Most school levies pass in Minnesota
With 57 percent approval from voters, the East Grand Forks school system was able to retain its current operating levies.
With a vote of 559 for and 423 against, EGF renewed per-pupil levies of $500 and $126 for the next 10 years. Superintendent Dave Pace said the local levies, which will generate $1.2 million annually, will "help offset the instability from the state of Minnesota."
Although East Grand Forks passed a levy four years ago with 61 percent approval, Pace was nervous about the economic times and political climate.
"This is a difficult time to be asking voters for revenue, the way the economy and other things are," Pace said. "It doesn't help when you have a leader of (the Republican) party and the Taxpayer's League of Minnesota coming out against it."
Of the 14 per-pupil referendums in northwest Minnesota, 11 passed, two failed and one hadn't finished counting at press time.
Approvals above 60 percent
Climax-Shelly buried the anti-tax trend, passing the renewal of a $1,931 levy with 115 in favor and 4 opposed. The 97 percent approval came despite the $1,931 being the biggest levy in the state heading into Tuesday's election.
The levy was scheduled to expire in 2012, but now will remain in place until 2022.
"It's my 70th year here, and I'm still amazed by how the community supports its school system," Superintendent Norm Baumgarn said.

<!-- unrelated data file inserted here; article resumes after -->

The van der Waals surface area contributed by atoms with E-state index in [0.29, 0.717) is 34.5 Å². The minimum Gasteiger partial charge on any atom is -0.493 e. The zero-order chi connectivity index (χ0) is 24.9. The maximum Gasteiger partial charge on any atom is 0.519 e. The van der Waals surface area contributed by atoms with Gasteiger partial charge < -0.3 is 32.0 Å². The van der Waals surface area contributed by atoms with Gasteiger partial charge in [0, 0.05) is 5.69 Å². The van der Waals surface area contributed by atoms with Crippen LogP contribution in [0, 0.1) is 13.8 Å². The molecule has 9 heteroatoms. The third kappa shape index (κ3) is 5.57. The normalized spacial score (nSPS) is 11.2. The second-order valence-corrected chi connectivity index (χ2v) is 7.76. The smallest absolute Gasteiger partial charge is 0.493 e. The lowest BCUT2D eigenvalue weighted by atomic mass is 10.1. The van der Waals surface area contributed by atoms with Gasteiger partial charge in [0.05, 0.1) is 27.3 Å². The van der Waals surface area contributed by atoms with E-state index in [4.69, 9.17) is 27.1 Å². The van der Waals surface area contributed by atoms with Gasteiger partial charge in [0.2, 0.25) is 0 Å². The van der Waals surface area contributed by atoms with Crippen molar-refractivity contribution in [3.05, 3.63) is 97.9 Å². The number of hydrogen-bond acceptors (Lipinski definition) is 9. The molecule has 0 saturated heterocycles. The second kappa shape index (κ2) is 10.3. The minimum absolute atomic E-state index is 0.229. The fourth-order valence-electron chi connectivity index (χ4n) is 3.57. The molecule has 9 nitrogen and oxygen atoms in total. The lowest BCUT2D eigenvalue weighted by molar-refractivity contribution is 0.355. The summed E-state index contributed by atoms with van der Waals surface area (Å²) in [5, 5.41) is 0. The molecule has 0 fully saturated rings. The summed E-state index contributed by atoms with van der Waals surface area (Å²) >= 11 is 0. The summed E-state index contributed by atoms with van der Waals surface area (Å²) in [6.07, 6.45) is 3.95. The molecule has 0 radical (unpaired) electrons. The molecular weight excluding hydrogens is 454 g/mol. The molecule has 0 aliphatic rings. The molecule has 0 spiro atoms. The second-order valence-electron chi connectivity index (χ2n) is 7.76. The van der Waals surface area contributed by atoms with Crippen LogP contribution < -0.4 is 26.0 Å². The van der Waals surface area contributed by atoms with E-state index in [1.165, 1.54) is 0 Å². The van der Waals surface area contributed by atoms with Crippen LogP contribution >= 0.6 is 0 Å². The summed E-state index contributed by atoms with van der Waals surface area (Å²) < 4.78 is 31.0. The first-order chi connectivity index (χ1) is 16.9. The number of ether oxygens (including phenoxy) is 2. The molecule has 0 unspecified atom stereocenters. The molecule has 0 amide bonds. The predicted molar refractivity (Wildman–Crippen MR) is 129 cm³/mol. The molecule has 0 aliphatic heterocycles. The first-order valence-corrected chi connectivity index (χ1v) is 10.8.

Also passing levies were Ada-Borup with 83 percent approval, Badger with 79 percent, Warroad with 72 percent, Thief River Falls with 65 percent, Grygla-Gatzke and Roseau with 64 percent, Greenbush-Middle River with 63 percent, Crookston with 61 percent and Tri-County with 60 percent.
Thief River Falls also passed a $54 million bond referendum for technology and facilities improvement with 52 percent approval.
Badger Superintendent Tom Jerome said it has passed all nine referendums it has faced, dating back to 1897. Warroad's renewal of a $126 levy was in sharp contrast to a year ago, when it asked for a $200 increase on a $600 levy.
"It got smoked by a 2-to-1 margin," Superintendent Craig Oftedahl said. "Voters aren't for increases."
Crookston's passing came a year after a similar measure lost by 100 votes.
"I can only speculate, but I think we had a few influential people do more of the campaigning this year," Superintendent Wayne Gilman said. "And, we had a lot more voices being heard. It seemed to make a difference."
Crookston also passed a $100 per pupil levy that will support its indoor swimming pool.
The two northwest Minesota referendums that failed were at Clearbrook-Gonvick and Stephen-Argyle. C-G's lost by a 2-1 margin while Stephen Argyle's attempt to double its per-student levy to $2,000 had 256 votes in favor and 322 against.
Marshall County Central's results were not available at press time.